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Qualcomm StreamBoost: A Solution in Search of a Problem?
StreamBoost is a compelling technology to shape video and other traffic at the entry point to the home. But is that really where most congestion occurs?

In January, Qualcomm introduced StreamBoost, a software that can be licensed to be installed on domestic broadband gateways by their OEMs. The software takes tight control of the routing with the purpose of providing traffic shaping at the entry point to the home. The outcome is dynamic, intelligent Quality of Service (QoS) management.

I spoke recently with Mike Cubbage, the director of business development for Qualcomm Atheros (the network technology arm of the company, about StreamBoost, and found it to be an interesting offering with questionable application.

StreamBoost differs from standard routing QoS because prioritisation is given on a per-application basis (rather than say on a "per port" or "per IP" basis): Many thousands of applications' "bit-stream profiles" (for want of a better description) are identified by StreamBoost's central services, and those profiles are shared "via the cloud" with all the StreamBoost clients. This means that StreamBoost can actively manage many types of data using the same transport layer protocols (such as HTTP traffic), merrily distinguishing between HD YouTube videos and video being downloaded from Dropbox for example, and prioritising accordingly.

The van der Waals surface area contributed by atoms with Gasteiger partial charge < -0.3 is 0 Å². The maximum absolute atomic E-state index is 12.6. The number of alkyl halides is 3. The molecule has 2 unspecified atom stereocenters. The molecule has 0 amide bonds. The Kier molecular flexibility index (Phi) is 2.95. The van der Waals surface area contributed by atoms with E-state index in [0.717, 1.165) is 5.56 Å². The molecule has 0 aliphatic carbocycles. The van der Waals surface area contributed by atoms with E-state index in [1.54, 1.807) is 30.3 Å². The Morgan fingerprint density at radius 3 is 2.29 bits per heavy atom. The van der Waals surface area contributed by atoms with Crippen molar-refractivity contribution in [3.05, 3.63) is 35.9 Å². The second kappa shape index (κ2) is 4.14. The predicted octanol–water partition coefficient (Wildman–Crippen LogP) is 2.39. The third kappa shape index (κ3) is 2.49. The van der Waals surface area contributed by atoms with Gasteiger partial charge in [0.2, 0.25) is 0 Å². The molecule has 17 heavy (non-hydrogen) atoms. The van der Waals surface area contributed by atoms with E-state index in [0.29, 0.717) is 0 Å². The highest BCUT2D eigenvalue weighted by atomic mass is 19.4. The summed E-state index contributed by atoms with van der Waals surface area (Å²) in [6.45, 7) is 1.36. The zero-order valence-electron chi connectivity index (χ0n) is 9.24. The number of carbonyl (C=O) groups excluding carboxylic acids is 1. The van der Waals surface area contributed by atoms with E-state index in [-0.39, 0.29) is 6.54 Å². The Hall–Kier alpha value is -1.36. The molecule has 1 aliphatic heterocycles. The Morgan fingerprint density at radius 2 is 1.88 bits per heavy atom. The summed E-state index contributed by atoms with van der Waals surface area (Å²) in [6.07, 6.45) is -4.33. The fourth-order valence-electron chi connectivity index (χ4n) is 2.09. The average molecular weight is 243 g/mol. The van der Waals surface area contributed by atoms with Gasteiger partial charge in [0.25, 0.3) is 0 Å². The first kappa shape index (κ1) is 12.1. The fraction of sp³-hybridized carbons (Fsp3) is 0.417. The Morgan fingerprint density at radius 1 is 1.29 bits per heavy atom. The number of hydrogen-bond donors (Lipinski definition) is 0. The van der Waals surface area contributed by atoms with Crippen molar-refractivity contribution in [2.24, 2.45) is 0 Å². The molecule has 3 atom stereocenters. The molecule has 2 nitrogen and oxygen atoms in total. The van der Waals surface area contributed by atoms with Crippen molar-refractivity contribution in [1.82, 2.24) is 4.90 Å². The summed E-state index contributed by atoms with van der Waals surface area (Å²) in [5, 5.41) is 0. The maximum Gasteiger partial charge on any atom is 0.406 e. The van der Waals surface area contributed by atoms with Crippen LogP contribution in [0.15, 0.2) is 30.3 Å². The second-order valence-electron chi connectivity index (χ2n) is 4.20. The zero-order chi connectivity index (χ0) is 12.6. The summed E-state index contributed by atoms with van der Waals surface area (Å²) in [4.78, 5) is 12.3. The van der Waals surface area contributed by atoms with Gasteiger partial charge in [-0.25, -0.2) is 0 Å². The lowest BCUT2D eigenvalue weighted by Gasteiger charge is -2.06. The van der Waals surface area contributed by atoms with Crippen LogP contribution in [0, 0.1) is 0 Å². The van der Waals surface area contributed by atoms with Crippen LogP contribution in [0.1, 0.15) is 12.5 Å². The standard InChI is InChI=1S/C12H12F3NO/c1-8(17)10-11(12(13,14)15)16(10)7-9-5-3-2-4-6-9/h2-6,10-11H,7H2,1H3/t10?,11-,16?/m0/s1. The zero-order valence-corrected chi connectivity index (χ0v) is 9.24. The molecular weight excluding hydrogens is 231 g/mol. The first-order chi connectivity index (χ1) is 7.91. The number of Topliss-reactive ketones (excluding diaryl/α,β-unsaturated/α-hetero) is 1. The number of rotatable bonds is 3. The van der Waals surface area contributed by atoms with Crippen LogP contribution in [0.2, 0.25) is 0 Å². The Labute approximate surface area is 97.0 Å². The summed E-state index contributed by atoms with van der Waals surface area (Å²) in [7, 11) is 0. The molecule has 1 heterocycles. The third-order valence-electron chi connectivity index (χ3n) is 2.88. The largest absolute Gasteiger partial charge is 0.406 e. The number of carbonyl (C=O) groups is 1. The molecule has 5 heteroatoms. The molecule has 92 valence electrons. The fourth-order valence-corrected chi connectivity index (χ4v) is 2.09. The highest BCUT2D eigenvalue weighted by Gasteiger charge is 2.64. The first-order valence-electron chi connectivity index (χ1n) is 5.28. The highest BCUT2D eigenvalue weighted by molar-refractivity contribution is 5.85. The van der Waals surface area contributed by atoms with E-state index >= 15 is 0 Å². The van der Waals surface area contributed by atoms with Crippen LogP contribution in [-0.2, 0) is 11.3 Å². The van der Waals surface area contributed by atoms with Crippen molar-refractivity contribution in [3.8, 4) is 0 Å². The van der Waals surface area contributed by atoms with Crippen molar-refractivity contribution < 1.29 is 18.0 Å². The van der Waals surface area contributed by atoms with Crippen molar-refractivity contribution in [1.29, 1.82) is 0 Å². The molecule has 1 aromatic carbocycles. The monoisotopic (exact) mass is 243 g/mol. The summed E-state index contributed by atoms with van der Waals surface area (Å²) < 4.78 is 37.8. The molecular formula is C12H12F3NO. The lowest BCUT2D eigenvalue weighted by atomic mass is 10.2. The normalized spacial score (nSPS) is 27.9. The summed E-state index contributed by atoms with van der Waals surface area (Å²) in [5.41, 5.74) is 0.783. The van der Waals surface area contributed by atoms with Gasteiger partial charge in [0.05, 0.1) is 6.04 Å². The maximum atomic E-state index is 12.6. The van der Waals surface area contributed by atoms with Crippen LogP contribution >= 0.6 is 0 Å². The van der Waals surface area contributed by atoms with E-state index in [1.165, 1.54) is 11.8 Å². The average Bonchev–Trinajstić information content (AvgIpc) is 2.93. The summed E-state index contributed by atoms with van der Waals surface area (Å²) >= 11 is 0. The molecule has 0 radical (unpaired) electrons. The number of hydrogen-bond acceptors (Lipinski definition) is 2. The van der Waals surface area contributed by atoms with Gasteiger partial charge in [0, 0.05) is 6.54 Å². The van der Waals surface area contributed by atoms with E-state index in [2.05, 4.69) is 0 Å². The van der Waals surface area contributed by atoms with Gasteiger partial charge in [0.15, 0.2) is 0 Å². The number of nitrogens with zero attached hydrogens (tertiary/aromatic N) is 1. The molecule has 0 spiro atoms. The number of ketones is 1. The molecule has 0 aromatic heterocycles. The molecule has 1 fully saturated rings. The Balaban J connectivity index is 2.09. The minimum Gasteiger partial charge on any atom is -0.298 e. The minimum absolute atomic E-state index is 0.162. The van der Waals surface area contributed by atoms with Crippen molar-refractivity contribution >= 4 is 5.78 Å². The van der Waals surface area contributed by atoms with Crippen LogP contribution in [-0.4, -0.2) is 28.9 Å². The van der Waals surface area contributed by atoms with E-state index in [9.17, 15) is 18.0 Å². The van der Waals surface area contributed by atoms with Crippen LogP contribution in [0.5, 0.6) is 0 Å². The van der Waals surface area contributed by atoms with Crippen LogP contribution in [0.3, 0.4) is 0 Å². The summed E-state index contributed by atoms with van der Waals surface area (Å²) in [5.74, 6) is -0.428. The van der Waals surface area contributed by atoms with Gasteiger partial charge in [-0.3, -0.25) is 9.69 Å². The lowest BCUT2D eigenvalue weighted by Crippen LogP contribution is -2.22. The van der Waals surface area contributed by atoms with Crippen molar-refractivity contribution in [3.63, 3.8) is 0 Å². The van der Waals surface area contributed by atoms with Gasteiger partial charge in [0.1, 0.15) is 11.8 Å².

This type of central-intelligence combined with dynamic/active QoS is something that I have seen to some extent in CDNs. I asked Cubbage about this type of intelligence being of value to ISPs, and he commented that ISPs are generally cautious of traffic shaping intelligence, given the political minefield of network neutrality.

There was one aspect of this that I was a little uneasy about: I appreciate that at times households use their internet connections to capacity, and at those times StreamBoost would seem to be a logical way to at least optimise their experience at those times. I am just not convinced that domestic broadband services suffer that much from contention at the subscriber's gateway; I think far more contention happens at the DSLAM or at the BRAS further back in the ISP model, so while StreamBoost will be still optimising the use of the pipe, the local pipe is not the point where the pipe is saturated, and this will typically still cause problems with variation of the available bandwidth to the house no matter how organised that overall house-per-house aggregate traffic is.

I don't want to do the technology down: It is the first time i have seen a system like this with central intelligence, and I think as technology goes it is progressive. I do, however, get a sense that Qualcomm may have developed this technology to sell to ISPs and CDNs, and hit the net neutrality issue by forcing them to look for other ways to recoup their development investment. StreamBoost is certainly a logical approach to recoup that investment, because some edge networks certainly are highly contended and could really do with more intelligent, stream-aware WAN gateway optimisation.

I just happen to think that the contention is predominantly "in the network" and not at the edge, and so i am not sure that this isn't a great solution to a problem that not many people really have. That said, if you do have the problem this is an excellent solution.